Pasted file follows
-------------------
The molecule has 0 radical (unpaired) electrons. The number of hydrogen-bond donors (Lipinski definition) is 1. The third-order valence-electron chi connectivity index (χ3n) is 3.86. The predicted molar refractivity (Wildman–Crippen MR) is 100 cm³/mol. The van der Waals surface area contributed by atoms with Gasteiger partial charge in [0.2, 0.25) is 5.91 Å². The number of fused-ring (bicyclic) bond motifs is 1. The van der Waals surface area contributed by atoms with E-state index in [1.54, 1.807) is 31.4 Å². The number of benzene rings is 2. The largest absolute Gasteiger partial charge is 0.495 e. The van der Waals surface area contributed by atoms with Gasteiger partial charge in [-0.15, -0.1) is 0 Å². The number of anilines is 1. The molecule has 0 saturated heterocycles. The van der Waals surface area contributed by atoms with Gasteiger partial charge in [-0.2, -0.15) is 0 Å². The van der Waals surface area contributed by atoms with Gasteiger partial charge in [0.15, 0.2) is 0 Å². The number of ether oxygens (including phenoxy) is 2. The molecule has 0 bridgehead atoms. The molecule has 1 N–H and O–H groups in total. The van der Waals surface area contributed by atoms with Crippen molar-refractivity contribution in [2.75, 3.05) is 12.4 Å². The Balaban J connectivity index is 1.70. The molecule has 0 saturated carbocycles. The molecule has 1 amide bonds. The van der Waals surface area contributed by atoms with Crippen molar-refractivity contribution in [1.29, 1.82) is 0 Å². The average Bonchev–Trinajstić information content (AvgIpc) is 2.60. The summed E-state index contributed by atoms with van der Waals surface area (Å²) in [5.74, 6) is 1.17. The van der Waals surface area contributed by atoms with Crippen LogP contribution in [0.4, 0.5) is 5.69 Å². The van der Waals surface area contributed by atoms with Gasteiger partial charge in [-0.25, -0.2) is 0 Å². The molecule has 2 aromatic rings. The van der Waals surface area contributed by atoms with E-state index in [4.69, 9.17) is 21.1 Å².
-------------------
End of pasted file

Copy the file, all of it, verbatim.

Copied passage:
The molecule has 0 radical (unpaired) electrons. The number of hydrogen-bond donors (Lipinski definition) is 1. The third-order valence-electron chi connectivity index (χ3n) is 3.86. The predicted molar refractivity (Wildman–Crippen MR) is 100 cm³/mol. The van der Waals surface area contributed by atoms with Gasteiger partial charge in [0.2, 0.25) is 5.91 Å². The number of fused-ring (bicyclic) bond motifs is 1. The van der Waals surface area contributed by atoms with E-state index in [1.54, 1.807) is 31.4 Å². The number of benzene rings is 2. The largest absolute Gasteiger partial charge is 0.495 e. The van der Waals surface area contributed by atoms with Gasteiger partial charge in [-0.15, -0.1) is 0 Å². The number of anilines is 1. The molecule has 0 saturated heterocycles. The van der Waals surface area contributed by atoms with Gasteiger partial charge in [-0.2, -0.15) is 0 Å². The van der Waals surface area contributed by atoms with Gasteiger partial charge in [0.15, 0.2) is 0 Å². The number of ether oxygens (including phenoxy) is 2. The molecule has 0 bridgehead atoms. The molecule has 1 N–H and O–H groups in total. The van der Waals surface area contributed by atoms with Crippen molar-refractivity contribution in [2.75, 3.05) is 12.4 Å². The Balaban J connectivity index is 1.70. The molecule has 0 saturated carbocycles. The molecule has 1 amide bonds. The van der Waals surface area contributed by atoms with Crippen molar-refractivity contribution in [1.29, 1.82) is 0 Å². The average Bonchev–Trinajstić information content (AvgIpc) is 2.60. The summed E-state index contributed by atoms with van der Waals surface area (Å²) in [5.74, 6) is 1.17. The van der Waals surface area contributed by atoms with Crippen LogP contribution in [0.4, 0.5) is 5.69 Å². The van der Waals surface area contributed by atoms with Gasteiger partial charge in [-0.25, -0.2) is 0 Å². The molecule has 2 aromatic rings. The van der Waals surface area contributed by atoms with E-state index in [4.69, 9.17) is 21.1 Å².